ALLEN B. MORSE, 29th Justice
Served From 1885 Through 1892
Allen B. Morse was born on January 7, 1839, in Ostico, Michigan. He studied for two years at Michigan Agricultural College prior to teaching school. In 1860, he began studying the law but left to enlist in the Union Army.
Morse served in a number of different capacities during the Civil War as a member of Michigan's 16th Infantry and as a First Lieutenant, and later as an Adjutant, with the 21st Michigan Infantry. He was wounded at Chattanooga on November 25, 1863, and lost his left arm. His superior, F.T. Sherman, described Morse as, "Ever at the post of duty, either in the office or on the field, he won the esteem and confidence of his superior officers and the love and respect of his juniors." (Reed, George I. Bench and Bar of Michigan: A History and Biography. Chicago: The Century Publishing and Engraving Co., 1897.) Morse resigned from the military on September 1, 1864, resumed his law studies and subsequently began practicing law in Ionia County.
The first public office that Morse held was Prosecuting Attorney for Ionia County. He served from 1867 until 1871. In 1875, he was elected to the Michigan State Senate. In 1882, he served as the Mayor of Ionia.
Morse's service on the Michigan Supreme Court began when he filled the vacancy left by Thomas Cooley in 1885. He served an eight-year term. Justice John Champlin commented that, "As an associate of Judge Morse upon the bench, I can certify to his unfailing industry and untiring zeal to get at the pith of the controversy, without favor or prejudice toward either of the parties['] litigant." (Michigan Supreme Court. Michigan Reports: Cases Decided by the Supreme Court of Michigan. Chicago: Callaghan and Co., 1879 - 1949, Vol. 113.)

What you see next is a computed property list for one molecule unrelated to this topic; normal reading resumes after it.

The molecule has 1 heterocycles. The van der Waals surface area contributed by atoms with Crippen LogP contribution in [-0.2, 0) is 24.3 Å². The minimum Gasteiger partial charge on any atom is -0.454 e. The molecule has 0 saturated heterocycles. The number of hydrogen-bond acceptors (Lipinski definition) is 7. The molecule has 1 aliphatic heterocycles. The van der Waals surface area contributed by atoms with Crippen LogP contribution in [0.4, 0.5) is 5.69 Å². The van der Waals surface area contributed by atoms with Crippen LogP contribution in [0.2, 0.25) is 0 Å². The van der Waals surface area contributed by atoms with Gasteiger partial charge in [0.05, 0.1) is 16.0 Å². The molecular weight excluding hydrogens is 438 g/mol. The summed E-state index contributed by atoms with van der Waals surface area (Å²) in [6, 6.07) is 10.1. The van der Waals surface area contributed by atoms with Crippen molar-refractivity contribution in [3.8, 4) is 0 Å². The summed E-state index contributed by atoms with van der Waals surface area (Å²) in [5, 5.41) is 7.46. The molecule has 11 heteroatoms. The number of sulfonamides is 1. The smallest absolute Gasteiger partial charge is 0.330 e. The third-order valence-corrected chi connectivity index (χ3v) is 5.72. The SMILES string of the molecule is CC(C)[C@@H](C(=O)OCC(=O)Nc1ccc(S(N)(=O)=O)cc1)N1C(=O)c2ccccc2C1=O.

Following his service on the Bench, Morse was appointed United States Consul in Glasgow, Scotland, in 1893. On top of his public service activities, Morse enjoyed the recreation that his native state of Michigan offered, such as hunting and fishing. Overall, it has been deemed that Morse was of strong character. (Reed.)
Allen B. Morse died on July 1, 1921.
Ionia Daily Sentinel-Standard, 1 & 5 Jul 1921
Judge A. B. Morse Is Taken By Death Today.
Career Full Of Public Service Brought To End.
Former Supreme Court Justice and Consul to Glasgow Passes On.
Aged Judge Had Not Been in Good Health for Several Years.
Heart Attack Proves Fatal This Forenoon.
Allen Benton Morse, a pioneer resident of Ionia County and one of the most distinguished personages the community ever produced, died at his home on East Washington Street at 10 o'clock this morning following a sudden heart attack. He had been in a serious condition since Tuesday morning, but appeared better this morning when his physician visited him.
With the death of Judge Morse the community lost one of its most influential and revered citizens, one whose life was devoted whole heartedly to public service, up until the time of a serious illness about 12 or 14 years ago, since which time he has been confined closer to his home.
Civil War Veteran.
Serving in the civil war with distinction and giving an arm for the cause of liberty and union for the nation he early became a recognized attorney. His reputation won for him an appointment to the supreme bench of Michigan in 1880 which distinguished office he held until 1892, when he resigned to become democratic candidate for governor of Michigan.
Judge Morse was defeated in the election, but was soon after appointed by President Cleveland United States consul at Glasgow, Scotland, where he remained for four years.